The actual rounded values for these two PCTs from the current NHS Information Centre SHMI spreadsheet are 1.10 and 1.08, making me think that NHS Choices truncated the data instead of rounding it, or their data is out of date, or their data is from some other source. If a 2% difference really is significant, then so are rounding errors of this magnitude, and if they want to claim they are simply re-publishing data then people need to be able to go to the source and find exactly the same figures without these uncertainties.
NHS Choices advertises the data as the “Unadjusted Mortality ratio” but if it’s the NHS IC SHMI data then in fact it’s adjusted for several factors including age, gender and diagnosis. This caused confusion during the workshop, where participants and NHS Choices staff alike seemed to believe that the numbers really were unadjusted (and at the time I had not yet looked it up, so I didn’t know what to think).
The small print about this on the NHS Choices site is confused. There’s only one SHMI ratio, and it’s an adjusted ratio. There are two ways to group PCTs into bands — a simple banding, and banding that contains an further adjustment. It looks like NHS Choices used the unadjusted banding for the adjusted ratio. (As it happens, if they had used the banding with the further adjustment, that first hospital would not have had a warning sign at all.)
Data not available
When data is not available there is no indication of what’s missing. For example, when I compared two GP surgeries I saw this:
What it’s trying to tell us is that the GPs only speak English.
In other places the data is available, but not available from NHS Choices. For example, data on MRSA and C. Difficile infections, amongst other indicators, is available for non-NHS hospitals but it never shows up on this site.
It’s not always clear that the data presented is complete and up to date. For example, some results from the GP Patient Survey are presented, but only some. I would guess this may also be true for the other sources of data.
Curiously, whether or not people would recommend a surgery is presented based on the often very few comments on the NHS Choices site itself, but the more reliable version of the same information from the GP Patient Survey is not presented. Some of the other omitted items might also be of interest to the public. Certainly, anyone who has participated in the survey might find it strange that they can’t find all the items.
The small print on NHS Choices’ GP Patient Survey results says they are from April 2009 – March 2010 data, but April 2010 – March 2011 data seems to be available for download on the GP Patient Survey website.
Another feature of NHS Choices is that the public can submit comments about their experience of hospitals and GPs. Several participants, me included, were disappointed that there were so few comments. Not enough has been done, it seems to me, to aggregate comments from a wide range of sources. If comments submitted to PALS, LINks, the Care Quality Commission, the ICAS services, etc. were all included then the data might start to look useful. There is aggregated comment data from the independent website Patient Opinion, showing that it can be done.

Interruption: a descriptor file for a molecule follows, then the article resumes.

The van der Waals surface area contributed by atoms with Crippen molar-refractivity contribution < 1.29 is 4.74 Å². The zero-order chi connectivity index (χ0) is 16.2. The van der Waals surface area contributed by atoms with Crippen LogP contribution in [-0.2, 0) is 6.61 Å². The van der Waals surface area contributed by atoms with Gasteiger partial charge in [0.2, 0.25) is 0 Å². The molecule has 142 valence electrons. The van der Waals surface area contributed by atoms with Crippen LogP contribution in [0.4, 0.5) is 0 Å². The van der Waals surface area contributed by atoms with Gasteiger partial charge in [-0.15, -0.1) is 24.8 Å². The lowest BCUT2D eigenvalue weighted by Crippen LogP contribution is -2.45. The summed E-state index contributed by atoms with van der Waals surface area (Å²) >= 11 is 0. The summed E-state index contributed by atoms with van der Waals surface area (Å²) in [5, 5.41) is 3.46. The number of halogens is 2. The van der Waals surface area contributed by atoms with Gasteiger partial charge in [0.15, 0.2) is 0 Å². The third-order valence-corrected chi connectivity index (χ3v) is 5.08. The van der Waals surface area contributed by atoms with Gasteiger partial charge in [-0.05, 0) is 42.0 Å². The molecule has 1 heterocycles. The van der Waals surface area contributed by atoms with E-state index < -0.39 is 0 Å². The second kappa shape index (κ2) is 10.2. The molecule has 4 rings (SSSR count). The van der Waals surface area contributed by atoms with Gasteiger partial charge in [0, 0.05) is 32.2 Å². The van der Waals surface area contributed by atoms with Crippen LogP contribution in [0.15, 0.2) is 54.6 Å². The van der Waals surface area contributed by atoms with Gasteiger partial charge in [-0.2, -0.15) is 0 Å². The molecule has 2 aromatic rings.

The entire 2gether NHS Foundation Trust has just four comments, the most recent dated November last year. Two of those comments are identical:
I would like to put on record my appreciation for my CPN, who has helped me to recover from a bipolar episode, so that now I’m what I call “sea-level” and I’m able to function normally again.
Of course, the patient might have suffered another bipolar episode and felt exactly the same as before about it.
The other two comments are somewhat critical. For example, both patients agreed that they were treated in environments that were not completely clean, and that decisions about their care were often made without involving them. No one at the trust has responded. Other healthcare providers have responded to some of the comments about their hospitals, but few of the responses are very helpful, I thought.
The workshop spent less time on how accountability actually works, and on the role of comparative data in accountability.
As presently structured, NHS Choices would not provide easy ways to access comparative data for accountability purposes. For example, there are NHS Gloucestershire contracts with providers outside Gloucestershire, and this situation will become more complicated as “any qualified provider” is rolled out across more and more services.
It was also clear that the kind of filtered data NHS Choices presents to the public is not always adequate for accountability purposes. For example, some of the figures NHS Choices presents are medians, which may conceal the extreme values that are important for accountability purposes.
What’s happening in this scenario is that around two thirds of the cases are easy to deal with, and they are all seen within a week or two. Slightly more complicated cases are being put off, sometimes for many months. The people who most need the service are getting the worst service.
Because the median is the waiting time for 50% of patients, it shows up as two weeks. That both conceals the problem and encourages managers of the service to stick with the unsatisfactory arrangement. It would be better to provide a percentile that captures the great majority of patients, like “95% of patients are seen within 8 months”.
A related problem was in the news recently in relation to 18-week targets, because people who have been waiting longer than 18 weeks become invisible to the target-driven system, and they can end up waiting for very long times.
I’ve done a fair amount of nit-picking in the above. The nits themselves aren’t really the point, though. The point is that there was no sign of robust processes in place to identify and resolve the many issues. There was no sign, either, of a robust information model providing a common structure for data from many different sources.
Rather than any enthusiasm from the people leading the workshop for processes and models, there was much enthusiasm for funky charts and maps. There was surprise when some participants said we might want to download raw data to work with in our own spreadsheets, databases and charting software.
Trying to provide data for accountability would make the site much more complex than it is now, and I’m not confident that the complexity can be managed with the current approach. It’s an interesting and exciting challenge, though, and I fully support the attempt. The project is ongoing, and there should be more developments next year.